Just What Do We Do Online?

We aren't really typical internet users. We only use social media for work. In fact, we don't even use a personal Facebook profile. Because of using it for so many sites and clients we sort of suffer from social media fatigue and prefer to communicate via email or Skype with family and friends. Of course, in person is even better.

Here is what we do online:

  • post blogs
  • approve / respond to comments
  • respond to offers and inquries
  • email (business and personal)
  • check business stats (traffic and affiliate earnings)
  • social media (limited, primarily for our blogs)


Even though we were working during this time, we realized how good it was for our family to go offline.

Because of running our own business, we feel that we need to always be available. Available to respond to comments, inquiries and to interact on social media.

But the fact is: it isn't necessary!

We were hardly online during our trip and nothing fell apart. In fact, our businesses continued to produce just as good as ever.

As a result, I have decided to go offline for 48 hours every week. 

Since returning from our trip, I have set aside 48 hours every week to go offline. I find that my stress level has gone down and I enjoy my family and our work even more. Parkinson's Law is powerful.

How Did We Shoot the Video? 

The Floreana Island video montage was shot completely with the GoPro Hero3 camera on the XShot 2.0 Camera Extender.


Hi, I'm the Author!

Bryan Haines is a travel blogger, photographer and content marketer. He is co-founder of Storyteller Media (content marketing for travel brands). Bryan also runs two authority blogs with his wife, Dena: ClickLikeThis (GoPro tutorials) and GringosAbroad (Ecuador travel).

10 comments… add one
  • Renee - RambleCrunch Oct 22, 2013, 9:22 am

    I love the idea of scheduling regular offline time. It’s tricky for us, because in addition to blogging we run an ebook design/conversion business that does require a lot time behind screens. But I’m encouraged that with proper planning we could shut down at least one day a week and go out. Our daughter would certainly appreciate it. 🙂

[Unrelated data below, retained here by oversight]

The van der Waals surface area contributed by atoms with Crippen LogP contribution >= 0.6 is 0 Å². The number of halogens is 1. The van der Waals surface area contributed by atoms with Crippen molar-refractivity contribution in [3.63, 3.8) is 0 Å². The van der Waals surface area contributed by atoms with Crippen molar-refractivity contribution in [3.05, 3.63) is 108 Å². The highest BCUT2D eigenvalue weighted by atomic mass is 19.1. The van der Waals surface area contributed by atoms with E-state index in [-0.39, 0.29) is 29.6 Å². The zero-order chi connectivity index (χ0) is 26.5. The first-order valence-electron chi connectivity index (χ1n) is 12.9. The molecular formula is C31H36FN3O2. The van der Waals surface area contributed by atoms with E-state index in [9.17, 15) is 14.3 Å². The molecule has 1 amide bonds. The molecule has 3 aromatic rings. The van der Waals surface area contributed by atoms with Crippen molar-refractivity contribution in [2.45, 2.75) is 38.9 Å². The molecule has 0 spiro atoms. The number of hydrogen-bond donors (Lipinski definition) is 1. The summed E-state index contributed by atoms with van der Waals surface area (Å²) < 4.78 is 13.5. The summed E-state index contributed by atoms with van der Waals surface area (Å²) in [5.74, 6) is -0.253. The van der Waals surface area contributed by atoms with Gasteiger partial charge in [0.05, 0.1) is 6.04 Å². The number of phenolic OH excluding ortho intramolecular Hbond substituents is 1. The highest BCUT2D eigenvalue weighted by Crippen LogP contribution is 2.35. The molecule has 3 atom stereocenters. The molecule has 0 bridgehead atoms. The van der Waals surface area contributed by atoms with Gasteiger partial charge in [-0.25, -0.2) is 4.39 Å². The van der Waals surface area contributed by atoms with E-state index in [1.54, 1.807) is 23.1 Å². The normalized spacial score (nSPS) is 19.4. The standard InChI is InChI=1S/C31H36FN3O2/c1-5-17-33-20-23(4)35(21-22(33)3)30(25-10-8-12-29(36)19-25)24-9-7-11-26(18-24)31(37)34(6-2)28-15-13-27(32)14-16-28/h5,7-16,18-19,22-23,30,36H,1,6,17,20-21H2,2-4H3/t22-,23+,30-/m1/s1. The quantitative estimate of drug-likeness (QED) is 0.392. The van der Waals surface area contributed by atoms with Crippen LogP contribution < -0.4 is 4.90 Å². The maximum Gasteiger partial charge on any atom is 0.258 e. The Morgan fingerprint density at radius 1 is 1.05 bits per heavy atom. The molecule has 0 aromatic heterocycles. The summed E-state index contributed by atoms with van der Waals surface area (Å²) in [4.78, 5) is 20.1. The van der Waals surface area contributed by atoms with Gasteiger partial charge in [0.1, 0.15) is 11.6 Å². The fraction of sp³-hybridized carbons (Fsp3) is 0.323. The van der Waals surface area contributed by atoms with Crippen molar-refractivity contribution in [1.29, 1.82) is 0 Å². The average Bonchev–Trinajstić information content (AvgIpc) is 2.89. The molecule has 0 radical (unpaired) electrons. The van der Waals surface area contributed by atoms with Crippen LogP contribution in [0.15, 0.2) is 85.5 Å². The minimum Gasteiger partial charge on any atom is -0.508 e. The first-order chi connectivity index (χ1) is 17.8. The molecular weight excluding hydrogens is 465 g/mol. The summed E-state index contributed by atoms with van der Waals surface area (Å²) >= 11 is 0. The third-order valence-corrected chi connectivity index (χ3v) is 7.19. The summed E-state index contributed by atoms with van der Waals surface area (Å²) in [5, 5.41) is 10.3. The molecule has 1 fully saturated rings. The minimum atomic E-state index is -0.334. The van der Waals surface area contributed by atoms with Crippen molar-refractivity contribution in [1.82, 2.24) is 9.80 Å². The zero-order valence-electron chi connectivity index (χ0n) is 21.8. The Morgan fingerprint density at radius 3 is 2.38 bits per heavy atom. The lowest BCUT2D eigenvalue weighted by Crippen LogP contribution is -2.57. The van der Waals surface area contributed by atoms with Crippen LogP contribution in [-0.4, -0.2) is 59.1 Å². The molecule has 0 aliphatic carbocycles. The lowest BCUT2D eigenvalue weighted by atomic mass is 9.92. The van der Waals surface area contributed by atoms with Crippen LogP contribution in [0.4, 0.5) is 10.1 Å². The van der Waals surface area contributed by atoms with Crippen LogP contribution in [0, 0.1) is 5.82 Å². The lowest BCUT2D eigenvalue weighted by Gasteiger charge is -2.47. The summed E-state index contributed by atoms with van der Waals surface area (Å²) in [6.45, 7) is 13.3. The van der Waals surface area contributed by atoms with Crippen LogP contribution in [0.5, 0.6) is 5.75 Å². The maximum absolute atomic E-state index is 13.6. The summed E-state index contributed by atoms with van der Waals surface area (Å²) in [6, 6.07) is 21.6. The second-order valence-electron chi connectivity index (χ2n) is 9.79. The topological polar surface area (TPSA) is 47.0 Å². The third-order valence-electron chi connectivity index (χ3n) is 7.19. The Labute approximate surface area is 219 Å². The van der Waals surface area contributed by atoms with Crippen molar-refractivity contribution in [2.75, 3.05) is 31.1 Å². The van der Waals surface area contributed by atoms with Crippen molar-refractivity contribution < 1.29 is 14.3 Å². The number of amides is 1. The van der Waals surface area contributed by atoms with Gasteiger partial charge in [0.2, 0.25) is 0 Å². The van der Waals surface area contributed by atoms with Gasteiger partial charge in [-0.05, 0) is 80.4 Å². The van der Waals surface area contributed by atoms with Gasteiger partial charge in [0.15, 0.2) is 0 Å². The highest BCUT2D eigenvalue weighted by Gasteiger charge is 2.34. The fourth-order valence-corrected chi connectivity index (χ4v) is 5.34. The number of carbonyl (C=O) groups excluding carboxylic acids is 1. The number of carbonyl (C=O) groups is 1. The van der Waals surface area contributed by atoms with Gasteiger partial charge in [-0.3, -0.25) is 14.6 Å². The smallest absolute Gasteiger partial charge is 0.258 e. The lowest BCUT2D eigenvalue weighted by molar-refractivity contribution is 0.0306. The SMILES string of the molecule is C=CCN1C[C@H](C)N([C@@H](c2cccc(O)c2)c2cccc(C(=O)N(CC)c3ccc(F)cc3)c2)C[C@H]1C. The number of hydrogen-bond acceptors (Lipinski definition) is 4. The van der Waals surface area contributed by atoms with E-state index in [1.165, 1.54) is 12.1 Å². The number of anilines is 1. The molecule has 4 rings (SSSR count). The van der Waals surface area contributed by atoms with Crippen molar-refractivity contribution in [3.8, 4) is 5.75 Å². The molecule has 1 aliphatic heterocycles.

• Bryan Haines Oct 22, 2013, 11:26 am

      We find it hard to go offline as well – but it sure feels amazing to disconnect and enjoy the reason we are doing all of this.

      I would love to hear how it goes!

  • Dr. Anwar Shah May 1, 2013, 4:42 am

    I think its a great idea to leave technology behind once in while to help overcome mental overload of fast paced life’s burdens. Benefits are amazing.

  • Joanna Apr 30, 2013, 9:08 am

    Great post and nice video! My husband and I do one night per week with no technology, well more like no computer technology. It helps us to connect with each other and find other fun things to do. And as you said, it helps reduce stress – from information overload.

  • Jason Apr 30, 2013, 8:49 am

    This is a very interesting experiment. I think our family might try the same thing some time.

    • Bryan Haines Apr 30, 2013, 8:51 am

      We are into it just a month and it has been amazing. Hard at first – because it is kind of addicting – but at the end of the second day it is very liberating.

      • Jason Apr 30, 2013, 8:53 am

        Previously we had set aside a 2 hour block around dinner time to take a break from electronic devices. That worked well, but we’ve not tried anything as ambitious as 2 days.

        • Bryan Haines Apr 30, 2013, 8:57 am

          We found that our work (and email) was creeping into every available space. This way, we just sit and read without the distraction of what were “supposed to” be doing…